Brainstorming Ideas for Your Novel

Novel cover

This article has been excerpted from Fiction Frenzy.)

Here’s a tip: you don’t need a huge amount of time to do the preliminary work on your novel.

Use whatever time you have:

  • Five minutes waiting for a meeting to start;

  • 35 minutes waiting in the doctor’s waiting room;

  • Your commute, if you travel by train or bus.

A friend with a young family likes to prep-write on her iPad, while the family watches TV or a DVD. She spends time with them, while also working on her novel. The free-floating dreamy state, when you’re just musing, is perfect for this kind of work. Just make sure that you don’t become too engrossed in whatever is on the screen. 🙂

Another tip…

Get Ready to Publish While You’re Writing

Start thinking about publishing now, before you finish your book. Check out this article: “Kindle Publishing: 3 Simple Ways to Increase Your Sales”.

Read the article, and make some notes on what to do once you upload your novel to the Kindle book store.

Today, let’s look at a tactic which will not only help you to write, but will also help you to build your enthusiasm for your book: brainstorming ideas.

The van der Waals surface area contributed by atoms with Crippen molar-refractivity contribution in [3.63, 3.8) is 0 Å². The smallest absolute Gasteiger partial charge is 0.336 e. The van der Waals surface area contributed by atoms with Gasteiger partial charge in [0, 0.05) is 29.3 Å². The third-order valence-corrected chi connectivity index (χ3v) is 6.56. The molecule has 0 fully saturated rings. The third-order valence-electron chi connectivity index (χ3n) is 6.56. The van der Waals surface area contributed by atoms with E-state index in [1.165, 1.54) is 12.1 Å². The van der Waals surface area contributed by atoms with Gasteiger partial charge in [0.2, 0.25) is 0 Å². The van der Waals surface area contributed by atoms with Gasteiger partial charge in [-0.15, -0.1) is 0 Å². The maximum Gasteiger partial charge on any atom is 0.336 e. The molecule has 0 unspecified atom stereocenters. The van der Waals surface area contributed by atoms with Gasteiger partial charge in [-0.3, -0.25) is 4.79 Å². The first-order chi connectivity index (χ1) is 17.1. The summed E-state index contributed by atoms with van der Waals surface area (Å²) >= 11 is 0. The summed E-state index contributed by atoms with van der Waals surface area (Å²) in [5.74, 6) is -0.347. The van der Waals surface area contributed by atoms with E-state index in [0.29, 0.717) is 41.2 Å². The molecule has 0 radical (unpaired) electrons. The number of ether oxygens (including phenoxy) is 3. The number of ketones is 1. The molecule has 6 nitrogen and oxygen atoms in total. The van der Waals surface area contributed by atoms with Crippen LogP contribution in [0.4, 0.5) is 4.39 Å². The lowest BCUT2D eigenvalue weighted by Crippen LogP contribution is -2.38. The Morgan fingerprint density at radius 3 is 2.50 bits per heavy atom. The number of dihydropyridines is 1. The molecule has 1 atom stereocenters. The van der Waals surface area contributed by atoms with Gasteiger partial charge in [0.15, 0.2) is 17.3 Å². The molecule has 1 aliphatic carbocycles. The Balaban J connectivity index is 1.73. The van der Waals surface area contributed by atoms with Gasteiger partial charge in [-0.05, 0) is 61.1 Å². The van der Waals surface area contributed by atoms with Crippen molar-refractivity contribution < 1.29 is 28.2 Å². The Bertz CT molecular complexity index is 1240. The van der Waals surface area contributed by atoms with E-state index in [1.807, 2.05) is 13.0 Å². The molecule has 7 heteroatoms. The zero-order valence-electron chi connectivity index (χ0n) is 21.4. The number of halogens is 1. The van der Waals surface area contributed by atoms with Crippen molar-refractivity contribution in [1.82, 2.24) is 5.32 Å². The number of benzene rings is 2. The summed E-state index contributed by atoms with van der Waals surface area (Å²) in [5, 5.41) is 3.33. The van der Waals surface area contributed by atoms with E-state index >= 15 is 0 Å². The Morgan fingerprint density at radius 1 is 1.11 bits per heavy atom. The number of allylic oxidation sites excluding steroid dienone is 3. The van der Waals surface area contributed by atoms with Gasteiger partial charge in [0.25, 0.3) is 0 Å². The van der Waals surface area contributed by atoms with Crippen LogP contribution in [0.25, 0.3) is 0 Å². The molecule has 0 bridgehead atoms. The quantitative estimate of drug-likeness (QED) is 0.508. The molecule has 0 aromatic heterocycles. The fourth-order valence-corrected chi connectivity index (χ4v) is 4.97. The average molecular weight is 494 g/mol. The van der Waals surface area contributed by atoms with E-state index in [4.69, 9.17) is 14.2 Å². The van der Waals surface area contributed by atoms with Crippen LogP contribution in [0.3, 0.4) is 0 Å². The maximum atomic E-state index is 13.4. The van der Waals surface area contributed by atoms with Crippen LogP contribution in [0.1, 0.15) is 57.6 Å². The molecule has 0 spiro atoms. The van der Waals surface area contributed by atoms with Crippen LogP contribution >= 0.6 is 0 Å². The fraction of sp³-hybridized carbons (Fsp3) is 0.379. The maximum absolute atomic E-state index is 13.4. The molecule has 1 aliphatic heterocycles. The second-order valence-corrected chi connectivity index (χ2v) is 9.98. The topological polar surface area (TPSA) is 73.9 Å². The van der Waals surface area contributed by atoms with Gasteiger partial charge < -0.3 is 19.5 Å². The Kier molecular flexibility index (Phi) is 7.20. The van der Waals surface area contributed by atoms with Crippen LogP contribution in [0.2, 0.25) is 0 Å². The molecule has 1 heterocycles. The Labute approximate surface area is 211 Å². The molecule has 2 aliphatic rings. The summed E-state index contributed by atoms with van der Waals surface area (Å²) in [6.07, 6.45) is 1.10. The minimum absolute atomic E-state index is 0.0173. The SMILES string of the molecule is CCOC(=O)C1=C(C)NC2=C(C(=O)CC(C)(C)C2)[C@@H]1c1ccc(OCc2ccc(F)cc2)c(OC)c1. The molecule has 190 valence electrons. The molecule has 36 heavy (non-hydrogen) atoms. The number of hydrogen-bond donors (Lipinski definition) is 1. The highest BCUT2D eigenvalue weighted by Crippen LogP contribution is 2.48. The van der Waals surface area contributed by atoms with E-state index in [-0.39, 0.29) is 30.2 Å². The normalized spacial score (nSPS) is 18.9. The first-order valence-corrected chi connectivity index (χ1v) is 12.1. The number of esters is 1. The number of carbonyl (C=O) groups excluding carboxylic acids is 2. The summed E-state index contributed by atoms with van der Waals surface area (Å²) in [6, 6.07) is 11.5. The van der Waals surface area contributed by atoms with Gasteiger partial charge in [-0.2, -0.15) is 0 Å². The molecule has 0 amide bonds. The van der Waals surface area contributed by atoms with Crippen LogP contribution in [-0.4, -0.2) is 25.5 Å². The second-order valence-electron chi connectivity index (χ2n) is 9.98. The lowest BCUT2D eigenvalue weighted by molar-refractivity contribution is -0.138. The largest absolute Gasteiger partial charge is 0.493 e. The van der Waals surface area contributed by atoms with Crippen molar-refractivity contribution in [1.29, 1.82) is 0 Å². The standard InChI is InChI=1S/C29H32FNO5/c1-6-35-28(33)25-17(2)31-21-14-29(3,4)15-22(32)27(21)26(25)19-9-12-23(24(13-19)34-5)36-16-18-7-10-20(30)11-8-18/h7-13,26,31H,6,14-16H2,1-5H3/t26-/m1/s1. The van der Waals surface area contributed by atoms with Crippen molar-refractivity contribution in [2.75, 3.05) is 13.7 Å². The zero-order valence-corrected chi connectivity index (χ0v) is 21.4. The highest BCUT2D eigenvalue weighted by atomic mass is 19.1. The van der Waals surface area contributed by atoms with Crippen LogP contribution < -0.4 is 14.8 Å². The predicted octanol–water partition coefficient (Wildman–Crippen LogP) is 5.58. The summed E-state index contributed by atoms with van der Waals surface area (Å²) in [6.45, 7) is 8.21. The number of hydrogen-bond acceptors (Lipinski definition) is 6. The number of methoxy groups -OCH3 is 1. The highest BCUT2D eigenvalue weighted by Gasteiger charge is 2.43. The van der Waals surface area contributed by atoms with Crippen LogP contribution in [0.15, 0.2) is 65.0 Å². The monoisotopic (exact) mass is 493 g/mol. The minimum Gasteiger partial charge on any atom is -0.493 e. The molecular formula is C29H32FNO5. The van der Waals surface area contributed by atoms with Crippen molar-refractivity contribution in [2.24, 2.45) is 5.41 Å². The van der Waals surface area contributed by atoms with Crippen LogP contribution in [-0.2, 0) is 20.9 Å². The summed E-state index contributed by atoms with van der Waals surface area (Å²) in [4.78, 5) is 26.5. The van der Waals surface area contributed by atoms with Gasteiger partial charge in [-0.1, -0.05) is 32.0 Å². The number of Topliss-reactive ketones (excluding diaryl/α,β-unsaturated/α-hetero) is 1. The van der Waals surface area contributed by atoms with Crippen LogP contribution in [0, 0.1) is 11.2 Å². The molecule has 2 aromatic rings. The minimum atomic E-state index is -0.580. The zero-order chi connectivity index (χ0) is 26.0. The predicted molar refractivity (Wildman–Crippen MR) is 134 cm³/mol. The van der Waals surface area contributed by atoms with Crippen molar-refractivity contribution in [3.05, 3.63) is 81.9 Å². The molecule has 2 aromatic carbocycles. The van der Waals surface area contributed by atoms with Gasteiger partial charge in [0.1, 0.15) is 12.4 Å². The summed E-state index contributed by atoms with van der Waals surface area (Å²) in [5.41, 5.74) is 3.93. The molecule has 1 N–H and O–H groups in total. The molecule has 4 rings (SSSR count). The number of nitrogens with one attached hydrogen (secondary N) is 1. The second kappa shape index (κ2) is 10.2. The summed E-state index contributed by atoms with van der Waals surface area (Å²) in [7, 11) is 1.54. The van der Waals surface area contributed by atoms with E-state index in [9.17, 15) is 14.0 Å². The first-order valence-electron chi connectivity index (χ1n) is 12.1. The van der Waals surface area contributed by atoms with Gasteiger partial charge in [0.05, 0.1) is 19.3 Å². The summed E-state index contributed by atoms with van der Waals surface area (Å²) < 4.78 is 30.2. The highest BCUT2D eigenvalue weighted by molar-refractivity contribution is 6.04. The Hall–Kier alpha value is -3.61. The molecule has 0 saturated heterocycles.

Brainstorm Ideas: Ten Ideas Are Better Than One

You can brainstorm whenever you get stuck, or you can brainstorm everything. I like to brainstorm everything from titles and character names, to motivation and ideas for locations.

There are many ways to brainstorm. If you’re not familiar with brainstorming, here’s an excellent article to get you started.

I do a lot of brainstorming, in every draft. I FORCE myself to come up with ideas. There’s a reason for this. The first idea which pops into your head might be great. However, that’s unlikely. It’s much more likely that the tenth, or 20th idea, will be just what you need.

Try to surprise yourself.

At the level of a scene, every character in the scene needs an agenda: a goal. Brainstorm a goal for every character in a scene. Rarely will a character reveal his/ her goal. This means that every character in your scene is hiding something. Brainstorm characters’ secrets before you write a scene. Your scenes will be suspenseful. Your readers will keep reading.

Exercise: Practice Brainstorming

Brainstorm a couple of times today. At the end of your writing session, think about whether brainstorming helped or hindered you. Then write about what you noticed when you brainstormed. Was it easy or hard for you? Were you pleased with the ideas?

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Angela Booth is a top copywriter, multi-published author, and writing teacher. She offers many guides, courses and classes to help writers to enhance their skills on her websites. She also provides inspiration and motivation for writers on her writing blogs. Angela has been writing successfully since the late 1970s, and was online in the 1980s, long before the birth of the Web. Her business books have been widely published.